December 3, 2012

John Boehner, and the entire House leadership, including Budget Committee Chair Paul Ryan, have now put something resembling an offer on the table in the fiscal cliff talks, in the form of a letter to the president.

Is it a real offer? Maybe.

Here’s the deal. Boehner’s letter really boils down to following a framework that Erskine Bowles informally argued for a while ago (not the formal Simpson-Bowles commission plan). On top of the savings in last year’s debt limit deal, Boehner calls for $900 billion in entitlement cuts; $300 billion in discretionary spending cuts; and $800 billion in new revenues “generated through pro-growth tax reform that closes special-interest loopholes and deductions while lowering rates.”

Boehner and the Republicans specify nothing about where those cuts would come from. Following Bowles would mean some $600 billion in Medicare cuts, including raising the eligibility age and $300 billion in other mandatory program cuts, from things such as farm programs.

At least this puts Republicans on the record asking for something, which beats demanding that Dems propose every unpopular part of the deal. However, the key to whether this is a real offer or not is on the revenue side.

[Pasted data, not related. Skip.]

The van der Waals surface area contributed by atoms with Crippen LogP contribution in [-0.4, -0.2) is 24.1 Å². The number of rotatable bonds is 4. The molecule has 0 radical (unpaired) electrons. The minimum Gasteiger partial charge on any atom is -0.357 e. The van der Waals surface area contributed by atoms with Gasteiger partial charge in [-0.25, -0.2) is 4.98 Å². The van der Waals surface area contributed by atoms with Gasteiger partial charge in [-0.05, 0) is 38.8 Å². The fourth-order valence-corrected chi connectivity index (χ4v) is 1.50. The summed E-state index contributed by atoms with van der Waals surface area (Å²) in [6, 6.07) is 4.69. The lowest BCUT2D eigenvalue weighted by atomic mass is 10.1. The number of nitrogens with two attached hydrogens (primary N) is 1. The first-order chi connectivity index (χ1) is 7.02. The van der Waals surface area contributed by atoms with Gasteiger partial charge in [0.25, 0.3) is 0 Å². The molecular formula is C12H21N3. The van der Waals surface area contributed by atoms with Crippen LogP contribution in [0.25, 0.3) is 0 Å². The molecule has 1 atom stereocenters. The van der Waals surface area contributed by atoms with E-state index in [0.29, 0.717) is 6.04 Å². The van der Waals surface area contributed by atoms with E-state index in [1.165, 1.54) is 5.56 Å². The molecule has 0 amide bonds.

First: it’s extremely difficult, perhaps impossible, to generate $800 billion in real new revenues given that Republicans would not only keep the low Bush-era rates on everyone but actually lower them further. And second: it  is impossible to draft such a massive overhaul of the tax code in the next several weeks, meaning some sort of mechanism would be necessary to guarantee that the revenues would really materialize. Another key question: Are Republicans asking Dems to temporarily extend all the Bush tax cuts for, say, a year while all this is worked out?

Now, perhaps Boehner’s letter will be backed up with further details, which will make it into a real offer. Moreover if — if! — the revenues here are real, then it’s certainly news that the entire GOP leadership is publicly committing to those revenues. On the other hand, the wording certainly makes it possible that all they are really accepting are fictional revenues magically generated (that is, not generated at all) by tax reform.

Real negotiations require both sides to put real proposals with real numbers on the table. Even if it has no chance of getting Republican support, Barack Obama’s proposal did this. The Republican proposal hasn’t — so far. It is possible that it is a real offer. But the key here is really very simple: are they willing to commit to real revenues or not? We’ll need more than this letter alone to find out.